By Kelly Gunzenhauser

When my kids were younger, I needed to keep them busy one day, so I dumped their big Legos into a water table and poured water over them. I set it outside the kitchen door where I could work but still keep an eye on them. It doesn’t sound like much, but to them it was fascinating! They built big towers and poured water over them for at least an hour.

I didn’t know it then, but I had created a sensory bin. Sensory bins and tables have always been a go-to for preschool teachers. They are usually filled with rice, beans, sand, or water, along with a few scoops for playing in the loose material. These days, sensory bins and tables are everywhere on the Internet, and they aren’t just for preschool any more. Just do a search for them on Pinterest. You’ll see what I mean.

So, what is a sensory bin and why are they so popular? Simply, a sensory bin—or table—is a low-sided, plastic container filled with items that are fun to look at, smell, touch, and listen to. Most bins are filled with one small material, like rice, beans, pasta, gravel, sand, or water, and may have other play objects added to them. But while the simple ones are still fun and can be very soothing, online sharing has turned sensory bins into an art form. You can make them pirate-themed, or Frozen-themed, or rainbow-themed, or construction-themed, or even holiday-themed! This flexibility is one key to their popularity: you can make them anything you want that captures your child’s interest. Here at Christmas, I have created a sparkly tinsel bin. It’s irresistible to the eyes, and the inevitable static cling makes it interesting in a science-y way: “Why do these silver strands stick to me?”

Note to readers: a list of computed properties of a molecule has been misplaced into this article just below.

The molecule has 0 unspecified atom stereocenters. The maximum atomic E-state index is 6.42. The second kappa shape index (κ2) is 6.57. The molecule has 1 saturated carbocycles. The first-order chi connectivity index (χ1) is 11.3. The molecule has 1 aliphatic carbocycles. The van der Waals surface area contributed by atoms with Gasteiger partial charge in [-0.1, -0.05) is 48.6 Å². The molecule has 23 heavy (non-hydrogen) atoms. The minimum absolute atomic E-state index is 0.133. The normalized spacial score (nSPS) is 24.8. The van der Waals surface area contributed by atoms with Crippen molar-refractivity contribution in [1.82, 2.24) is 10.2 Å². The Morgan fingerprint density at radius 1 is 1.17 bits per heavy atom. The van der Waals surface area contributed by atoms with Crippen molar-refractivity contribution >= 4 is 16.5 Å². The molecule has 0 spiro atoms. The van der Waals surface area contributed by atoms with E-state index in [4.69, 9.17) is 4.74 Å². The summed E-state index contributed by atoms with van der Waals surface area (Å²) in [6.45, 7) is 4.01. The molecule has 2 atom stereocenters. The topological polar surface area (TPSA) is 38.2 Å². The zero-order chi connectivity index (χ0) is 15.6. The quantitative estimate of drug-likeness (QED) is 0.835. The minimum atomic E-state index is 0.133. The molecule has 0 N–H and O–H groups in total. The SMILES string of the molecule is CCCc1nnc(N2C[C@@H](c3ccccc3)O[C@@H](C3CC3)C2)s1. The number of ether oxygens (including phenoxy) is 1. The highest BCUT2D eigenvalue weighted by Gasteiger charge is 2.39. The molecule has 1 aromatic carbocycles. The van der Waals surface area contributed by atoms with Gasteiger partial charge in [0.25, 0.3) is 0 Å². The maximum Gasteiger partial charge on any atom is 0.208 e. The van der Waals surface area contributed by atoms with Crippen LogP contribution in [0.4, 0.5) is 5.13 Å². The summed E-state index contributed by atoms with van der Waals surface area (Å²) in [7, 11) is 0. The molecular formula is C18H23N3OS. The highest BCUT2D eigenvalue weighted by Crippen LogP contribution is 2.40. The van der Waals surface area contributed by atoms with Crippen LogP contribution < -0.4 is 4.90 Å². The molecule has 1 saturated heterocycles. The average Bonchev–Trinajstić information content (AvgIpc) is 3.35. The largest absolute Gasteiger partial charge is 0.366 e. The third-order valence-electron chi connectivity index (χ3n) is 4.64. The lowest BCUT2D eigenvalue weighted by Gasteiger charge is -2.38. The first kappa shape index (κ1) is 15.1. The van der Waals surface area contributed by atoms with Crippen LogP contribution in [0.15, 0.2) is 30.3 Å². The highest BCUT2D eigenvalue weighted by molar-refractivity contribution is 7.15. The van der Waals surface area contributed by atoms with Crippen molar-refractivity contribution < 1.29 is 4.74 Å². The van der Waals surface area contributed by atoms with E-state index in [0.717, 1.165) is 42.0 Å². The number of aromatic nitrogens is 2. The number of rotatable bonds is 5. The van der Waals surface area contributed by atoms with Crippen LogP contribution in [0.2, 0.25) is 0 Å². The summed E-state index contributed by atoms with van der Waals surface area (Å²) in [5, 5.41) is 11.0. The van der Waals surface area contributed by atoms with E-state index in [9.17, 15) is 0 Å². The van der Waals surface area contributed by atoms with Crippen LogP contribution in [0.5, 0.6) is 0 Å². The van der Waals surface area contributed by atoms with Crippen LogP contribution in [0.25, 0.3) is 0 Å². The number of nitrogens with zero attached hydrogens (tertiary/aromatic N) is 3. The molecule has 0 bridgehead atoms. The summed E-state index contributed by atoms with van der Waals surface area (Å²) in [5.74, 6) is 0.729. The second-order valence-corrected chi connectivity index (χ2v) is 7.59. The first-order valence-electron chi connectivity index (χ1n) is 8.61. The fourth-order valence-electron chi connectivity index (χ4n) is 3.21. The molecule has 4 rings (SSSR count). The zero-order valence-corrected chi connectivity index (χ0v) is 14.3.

Another reason so many teachers and parents are making sensory tables and bins now is because they mimic some of the fun free-play in nature we had as children. Sure, our citified kids may not be outside all day, unsupervised and digging in the dirt, but toss a sensory bin in front of them and they can experience undirected, unstructured play with a lot of cool materials. It is in no way a substitute for nature, but it feels similar, somehow, to touch all of those textures and decide what to do with the goodies in the box. Different kinds of kids approach sensory bins in totally different ways.

A sensory bin is a great way to occupy your child while you get something else done nearby. Some children are able to focus closely on the play experience a sensory bin provides. Even familiar toys, like the Legos we had, take on a new life when combined with a different material and contained in a defined space, like a plastic bin. So during this time off from school, think about creating a sensory bin in your house, and let the exploration begin!

*Caution: You MUST supervise children with sensory bins, especially those under age 4 or those who are still mouthing objects at any age. Especially do not leave children unsupervised if you use water in your bin. A young child can drown in only a couple of inches of water.

Here are some Pinterest resources to help you build your own fun sensory bins.